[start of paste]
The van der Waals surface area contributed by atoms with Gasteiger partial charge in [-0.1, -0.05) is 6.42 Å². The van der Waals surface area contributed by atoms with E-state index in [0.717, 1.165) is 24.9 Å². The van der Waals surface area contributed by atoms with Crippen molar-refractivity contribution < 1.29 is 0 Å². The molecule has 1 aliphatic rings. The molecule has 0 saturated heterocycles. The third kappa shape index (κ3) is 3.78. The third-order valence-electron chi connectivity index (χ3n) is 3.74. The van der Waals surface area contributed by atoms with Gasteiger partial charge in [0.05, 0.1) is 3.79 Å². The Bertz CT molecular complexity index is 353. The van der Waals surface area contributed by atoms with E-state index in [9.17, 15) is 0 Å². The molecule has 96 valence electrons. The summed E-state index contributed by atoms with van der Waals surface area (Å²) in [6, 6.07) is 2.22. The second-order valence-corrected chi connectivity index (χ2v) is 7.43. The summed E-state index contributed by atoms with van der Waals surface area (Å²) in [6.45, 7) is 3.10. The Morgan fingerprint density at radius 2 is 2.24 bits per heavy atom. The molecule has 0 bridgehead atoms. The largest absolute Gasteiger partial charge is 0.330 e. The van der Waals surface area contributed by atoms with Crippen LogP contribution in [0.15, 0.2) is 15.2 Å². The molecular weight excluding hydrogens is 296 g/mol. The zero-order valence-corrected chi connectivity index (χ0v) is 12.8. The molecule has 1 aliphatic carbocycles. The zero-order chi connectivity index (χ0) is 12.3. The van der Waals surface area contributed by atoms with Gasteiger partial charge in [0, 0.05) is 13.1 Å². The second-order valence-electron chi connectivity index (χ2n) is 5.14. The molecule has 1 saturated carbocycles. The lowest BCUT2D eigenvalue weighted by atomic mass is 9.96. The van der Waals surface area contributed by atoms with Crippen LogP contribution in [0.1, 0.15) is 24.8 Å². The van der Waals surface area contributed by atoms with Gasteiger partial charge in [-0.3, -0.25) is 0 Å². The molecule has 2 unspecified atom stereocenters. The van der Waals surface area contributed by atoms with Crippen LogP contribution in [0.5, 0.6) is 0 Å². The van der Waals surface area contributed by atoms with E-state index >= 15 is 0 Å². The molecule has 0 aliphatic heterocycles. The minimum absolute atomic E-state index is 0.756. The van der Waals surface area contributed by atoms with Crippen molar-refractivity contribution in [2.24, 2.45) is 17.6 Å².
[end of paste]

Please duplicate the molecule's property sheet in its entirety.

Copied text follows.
The van der Waals surface area contributed by atoms with Gasteiger partial charge in [-0.1, -0.05) is 6.42 Å². The van der Waals surface area contributed by atoms with E-state index in [0.717, 1.165) is 24.9 Å². The van der Waals surface area contributed by atoms with Crippen molar-refractivity contribution < 1.29 is 0 Å². The molecule has 1 aliphatic rings. The molecule has 0 saturated heterocycles. The third kappa shape index (κ3) is 3.78. The third-order valence-electron chi connectivity index (χ3n) is 3.74. The van der Waals surface area contributed by atoms with Gasteiger partial charge in [0.05, 0.1) is 3.79 Å². The Bertz CT molecular complexity index is 353. The van der Waals surface area contributed by atoms with E-state index in [9.17, 15) is 0 Å². The molecule has 96 valence electrons. The summed E-state index contributed by atoms with van der Waals surface area (Å²) in [6, 6.07) is 2.22. The second-order valence-corrected chi connectivity index (χ2v) is 7.43. The summed E-state index contributed by atoms with van der Waals surface area (Å²) in [6.45, 7) is 3.10. The Morgan fingerprint density at radius 2 is 2.24 bits per heavy atom. The molecule has 0 bridgehead atoms. The largest absolute Gasteiger partial charge is 0.330 e. The van der Waals surface area contributed by atoms with Crippen LogP contribution in [0.15, 0.2) is 15.2 Å². The molecular weight excluding hydrogens is 296 g/mol. The zero-order valence-corrected chi connectivity index (χ0v) is 12.8. The molecule has 1 aliphatic carbocycles. The zero-order chi connectivity index (χ0) is 12.3. The van der Waals surface area contributed by atoms with Gasteiger partial charge in [0, 0.05) is 13.1 Å². The second-order valence-electron chi connectivity index (χ2n) is 5.14. The molecule has 1 saturated carbocycles. The lowest BCUT2D eigenvalue weighted by atomic mass is 9.96. The van der Waals surface area contributed by atoms with Crippen LogP contribution in [0.1, 0.15) is 24.8 Å². The van der Waals surface area contributed by atoms with Gasteiger partial charge in [-0.3, -0.25) is 0 Å². The molecule has 2 unspecified atom stereocenters. The van der Waals surface area contributed by atoms with Crippen LogP contribution in [0.5, 0.6) is 0 Å². The van der Waals surface area contributed by atoms with E-state index >= 15 is 0 Å². The molecule has 0 aliphatic heterocycles. The minimum absolute atomic E-state index is 0.756. The van der Waals surface area contributed by atoms with Crippen molar-refractivity contribution in [2.24, 2.45) is 17.6 Å².